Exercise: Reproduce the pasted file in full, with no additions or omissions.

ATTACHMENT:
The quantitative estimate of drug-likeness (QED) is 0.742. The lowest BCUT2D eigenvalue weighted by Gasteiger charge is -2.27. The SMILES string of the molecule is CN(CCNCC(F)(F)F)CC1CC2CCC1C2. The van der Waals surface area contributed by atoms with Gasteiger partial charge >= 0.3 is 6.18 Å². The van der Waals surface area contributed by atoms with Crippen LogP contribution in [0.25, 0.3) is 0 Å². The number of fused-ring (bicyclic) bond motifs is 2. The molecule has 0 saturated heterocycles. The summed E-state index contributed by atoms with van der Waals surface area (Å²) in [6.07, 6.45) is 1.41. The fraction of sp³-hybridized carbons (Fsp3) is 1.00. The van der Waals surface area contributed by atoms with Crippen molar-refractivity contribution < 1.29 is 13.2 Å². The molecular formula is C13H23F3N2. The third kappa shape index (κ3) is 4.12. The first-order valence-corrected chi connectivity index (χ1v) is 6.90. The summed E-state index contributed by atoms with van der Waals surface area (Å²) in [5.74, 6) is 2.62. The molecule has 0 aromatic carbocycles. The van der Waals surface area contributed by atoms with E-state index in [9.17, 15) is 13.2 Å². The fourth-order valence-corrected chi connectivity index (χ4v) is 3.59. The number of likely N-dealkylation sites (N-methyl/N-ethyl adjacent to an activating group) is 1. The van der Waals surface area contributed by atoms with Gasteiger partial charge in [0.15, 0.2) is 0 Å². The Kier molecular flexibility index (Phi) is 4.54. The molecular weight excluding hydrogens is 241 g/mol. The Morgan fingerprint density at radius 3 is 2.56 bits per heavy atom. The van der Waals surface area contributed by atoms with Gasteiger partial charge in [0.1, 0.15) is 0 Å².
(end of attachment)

The quantitative estimate of drug-likeness (QED) is 0.742. The lowest BCUT2D eigenvalue weighted by Gasteiger charge is -2.27. The SMILES string of the molecule is CN(CCNCC(F)(F)F)CC1CC2CCC1C2. The van der Waals surface area contributed by atoms with Gasteiger partial charge >= 0.3 is 6.18 Å². The van der Waals surface area contributed by atoms with Crippen LogP contribution in [0.25, 0.3) is 0 Å². The number of fused-ring (bicyclic) bond motifs is 2. The molecule has 0 saturated heterocycles. The summed E-state index contributed by atoms with van der Waals surface area (Å²) in [6.07, 6.45) is 1.41. The fraction of sp³-hybridized carbons (Fsp3) is 1.00. The van der Waals surface area contributed by atoms with Crippen molar-refractivity contribution < 1.29 is 13.2 Å². The molecular formula is C13H23F3N2. The third kappa shape index (κ3) is 4.12. The first-order valence-corrected chi connectivity index (χ1v) is 6.90. The summed E-state index contributed by atoms with van der Waals surface area (Å²) in [5.74, 6) is 2.62. The molecule has 0 aromatic carbocycles. The van der Waals surface area contributed by atoms with E-state index in [9.17, 15) is 13.2 Å². The fourth-order valence-corrected chi connectivity index (χ4v) is 3.59. The number of likely N-dealkylation sites (N-methyl/N-ethyl adjacent to an activating group) is 1. The van der Waals surface area contributed by atoms with Gasteiger partial charge in [0.15, 0.2) is 0 Å². The Kier molecular flexibility index (Phi) is 4.54. The molecular weight excluding hydrogens is 241 g/mol. The Morgan fingerprint density at radius 3 is 2.56 bits per heavy atom. The van der Waals surface area contributed by atoms with Gasteiger partial charge in [0.1, 0.15) is 0 Å².